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May 2019


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"Martha A. Grover" <[log in to unmask]>
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Martha A. Grover
Fri, 31 May 2019 14:45:18 -0400
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ACC 2019 Special Rapid-Fire Student Presentation Session
July 11, 2019, 3:30-5:30 pm, Room 411/412

Sharpen your communication skills by sharing your research in 3 minutes so that anyone can understand.  In this Special Student Session, students will present back-to-back, 3-minute oral presentations, no Q&A.  Judges will select the best Rapid-Fire talk for an award based on the overall quality of the presentation and the presenter’s communication skills.

Each talk must be within the 3-minute allotted time slot.  This event is also designed to highlight the new Rapid-Fire Interactive sessions that will debut at ACC 2020 in Denver, CO (

All students with accepted papers who already are planning to present their work at ACC 2019 are invited to participate in this separate Special Rapid-Fire Student Presentation Session at ACC 2019 to give a condensed 3-minute rapid-fire-style version of their technical talk in front of judges.  

How to Participate
Send email to Kam Leang ([log in to unmask]) indicating your intention to participate and provide the following information:
Title of your ACC 2019 paper
ACC 2019 paper number
Authors of the paper
Name of presenting author (must be a student)
Note – after sending an email, please ensure that Prof. Leang has responded to confirm your participation.  Otherwise, please contact him to get confirmation.
Deadline for indicating your intent to participate: You must submit your intent to participate by July 1, 2019, 11:59 pm.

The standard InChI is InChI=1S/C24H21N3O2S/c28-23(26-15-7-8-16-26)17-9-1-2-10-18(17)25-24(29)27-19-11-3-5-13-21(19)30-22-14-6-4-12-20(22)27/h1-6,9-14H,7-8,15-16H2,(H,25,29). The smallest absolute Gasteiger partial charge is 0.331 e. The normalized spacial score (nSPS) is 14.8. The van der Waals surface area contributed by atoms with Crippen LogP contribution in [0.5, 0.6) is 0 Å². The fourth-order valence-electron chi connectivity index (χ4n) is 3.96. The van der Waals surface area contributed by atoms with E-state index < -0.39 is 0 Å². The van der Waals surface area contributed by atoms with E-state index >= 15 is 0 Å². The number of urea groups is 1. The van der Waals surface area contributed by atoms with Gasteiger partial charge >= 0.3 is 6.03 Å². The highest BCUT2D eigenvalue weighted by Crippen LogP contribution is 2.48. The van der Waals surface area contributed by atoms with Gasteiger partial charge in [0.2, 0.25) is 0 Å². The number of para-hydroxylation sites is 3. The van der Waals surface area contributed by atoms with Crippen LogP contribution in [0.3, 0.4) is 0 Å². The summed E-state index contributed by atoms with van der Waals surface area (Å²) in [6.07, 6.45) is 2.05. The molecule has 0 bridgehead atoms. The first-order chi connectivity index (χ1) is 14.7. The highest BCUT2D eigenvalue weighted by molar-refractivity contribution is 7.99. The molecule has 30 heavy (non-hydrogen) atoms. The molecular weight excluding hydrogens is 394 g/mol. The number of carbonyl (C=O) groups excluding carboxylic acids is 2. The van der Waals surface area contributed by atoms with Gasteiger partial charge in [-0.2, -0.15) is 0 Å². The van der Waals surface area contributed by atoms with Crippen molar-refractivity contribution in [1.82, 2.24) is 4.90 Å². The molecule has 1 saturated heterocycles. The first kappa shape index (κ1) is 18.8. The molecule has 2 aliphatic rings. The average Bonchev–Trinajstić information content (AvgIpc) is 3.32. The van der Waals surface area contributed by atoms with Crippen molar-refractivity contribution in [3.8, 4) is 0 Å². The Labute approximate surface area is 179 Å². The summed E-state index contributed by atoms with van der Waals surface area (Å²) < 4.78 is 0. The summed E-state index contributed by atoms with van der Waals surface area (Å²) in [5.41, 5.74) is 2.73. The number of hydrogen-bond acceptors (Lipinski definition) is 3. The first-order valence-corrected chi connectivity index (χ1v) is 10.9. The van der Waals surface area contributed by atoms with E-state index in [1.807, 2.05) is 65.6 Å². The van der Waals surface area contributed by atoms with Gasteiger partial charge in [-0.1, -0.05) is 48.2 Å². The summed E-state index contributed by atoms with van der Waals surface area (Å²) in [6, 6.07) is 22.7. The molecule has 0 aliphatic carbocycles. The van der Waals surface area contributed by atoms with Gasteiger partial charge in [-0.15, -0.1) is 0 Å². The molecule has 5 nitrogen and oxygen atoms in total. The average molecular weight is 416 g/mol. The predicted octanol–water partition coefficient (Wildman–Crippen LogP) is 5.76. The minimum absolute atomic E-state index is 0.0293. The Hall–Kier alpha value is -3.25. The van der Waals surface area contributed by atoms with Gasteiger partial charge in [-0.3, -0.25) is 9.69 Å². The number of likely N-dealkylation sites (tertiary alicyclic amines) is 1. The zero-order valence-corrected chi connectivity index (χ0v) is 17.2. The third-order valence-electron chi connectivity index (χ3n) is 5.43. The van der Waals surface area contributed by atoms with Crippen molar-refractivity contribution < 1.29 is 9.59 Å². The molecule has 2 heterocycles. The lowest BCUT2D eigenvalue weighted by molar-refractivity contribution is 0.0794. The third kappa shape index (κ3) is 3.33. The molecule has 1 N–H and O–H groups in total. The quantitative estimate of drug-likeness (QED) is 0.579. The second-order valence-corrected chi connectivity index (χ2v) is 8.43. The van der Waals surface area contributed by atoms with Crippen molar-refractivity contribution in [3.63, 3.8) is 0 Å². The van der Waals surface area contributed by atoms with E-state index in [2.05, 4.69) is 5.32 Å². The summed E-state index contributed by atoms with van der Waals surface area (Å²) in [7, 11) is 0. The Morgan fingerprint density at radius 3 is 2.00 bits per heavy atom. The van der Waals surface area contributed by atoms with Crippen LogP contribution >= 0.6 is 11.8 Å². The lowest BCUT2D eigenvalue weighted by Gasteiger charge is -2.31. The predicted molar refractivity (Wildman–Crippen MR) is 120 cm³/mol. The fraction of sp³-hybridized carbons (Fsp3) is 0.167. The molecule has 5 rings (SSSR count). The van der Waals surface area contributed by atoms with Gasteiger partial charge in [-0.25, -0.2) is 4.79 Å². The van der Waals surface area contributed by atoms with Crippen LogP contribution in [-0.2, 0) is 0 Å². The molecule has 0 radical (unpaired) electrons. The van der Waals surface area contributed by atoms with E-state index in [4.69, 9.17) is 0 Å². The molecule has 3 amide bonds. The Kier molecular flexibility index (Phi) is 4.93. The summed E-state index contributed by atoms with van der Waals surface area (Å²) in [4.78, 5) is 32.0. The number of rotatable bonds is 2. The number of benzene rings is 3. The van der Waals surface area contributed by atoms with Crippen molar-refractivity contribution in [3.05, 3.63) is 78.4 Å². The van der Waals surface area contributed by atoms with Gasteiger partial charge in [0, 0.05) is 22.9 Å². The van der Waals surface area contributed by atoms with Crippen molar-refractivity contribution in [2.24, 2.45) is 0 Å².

When and Where
The Special Rapid-Fire Student Presentation Session will take place in Room 411/412 on Thursday, July 11, 2019, between 3:30-5:30 pm.

How Should I Prepare and What Should I Bring to ACC 2019?
On July 11, come to room 411/412 ready with your 3-minute talk prepared (in the form of a Power Point presentation), about 10 minutes before 3:30 pm to check with Kam Leang and organizers.  You can bring a laptop with either HDMI or VGA plug.  Your talk should be a condensed version of a typical 20-minute technical talk.  See example above for talks.

During the session, one speaker will be speaking, while the next speaker is setting up his/her laptop. The current speaker’s laptop is projected to the main screen. A monitor at each podium shows the speaker what is (or will be) projected to the center screen. After three minutes, the spotlight shifts to the next speaker, whose microphone becomes live and whose laptop now controls the center screen. There will also be a 3-minute countdown timer.  No questions are allowed as the talks will occur back-to-back.

For the speaking portion of the session, you will come to the front of the room at the beginning of the session. While the speaker before you is speaking, you will have three minutes to set up your laptop (VGA/HDMI connection will be provided). There will be a volunteer at the podium to help you if you need it. There will be a local monitor on the podium that shows what will project from your laptop to the screen, so you can be sure that the audience will see what you see on the monitor. There will be no audio hookup for your computer.

When the previous speaker’s three minutes are over, their microphone will go dead, yours will become live, your monitor will be projected to the main screen, and the spotlight will shift to you. Your three minutes starts right then and you can begin your talk.   Note, you will have only three minutes, and there will be no changeover time and no questions, so you should be able to get your message across.

Rules and Suggestions
You must finish in three (3) minutes! Plan on 2:50 to be safe. After three minutes, your microphone will go dead and your laptop will no longer be projected.

PRACTICE! Most likely, you will need to practice a number of times to get your message across effectively in only three minutes. You will not be introduced. Give your name and the title of your paper. Your presentation is an advertisement for your paper, so focus on insights rather than details. Avoid spending much time on related work. Consider giving an application/motivation of your work, the main result, and one piece of technical “meat” (e.g., a theorem, a design principle, an equation, etc.) that will help the audience understand the methodology and the depth of the work, understanding that there will not be time for all the details.

Examples of RFI talks can be found here:

Best Rapid-Fire Presentation Award
Following the presentations, the organizers will judge all presentations and make announcements on the best Rapid-Fire Presentation and provide a prize.


Kam K. Leang, Associate Professor, Dept. of Mechanical Engineering, Univ. of Utah
Core Member, University of Utah Robotics Center (UURC):
Director, Design, Automation, Robotics & Control (DARC) Lab: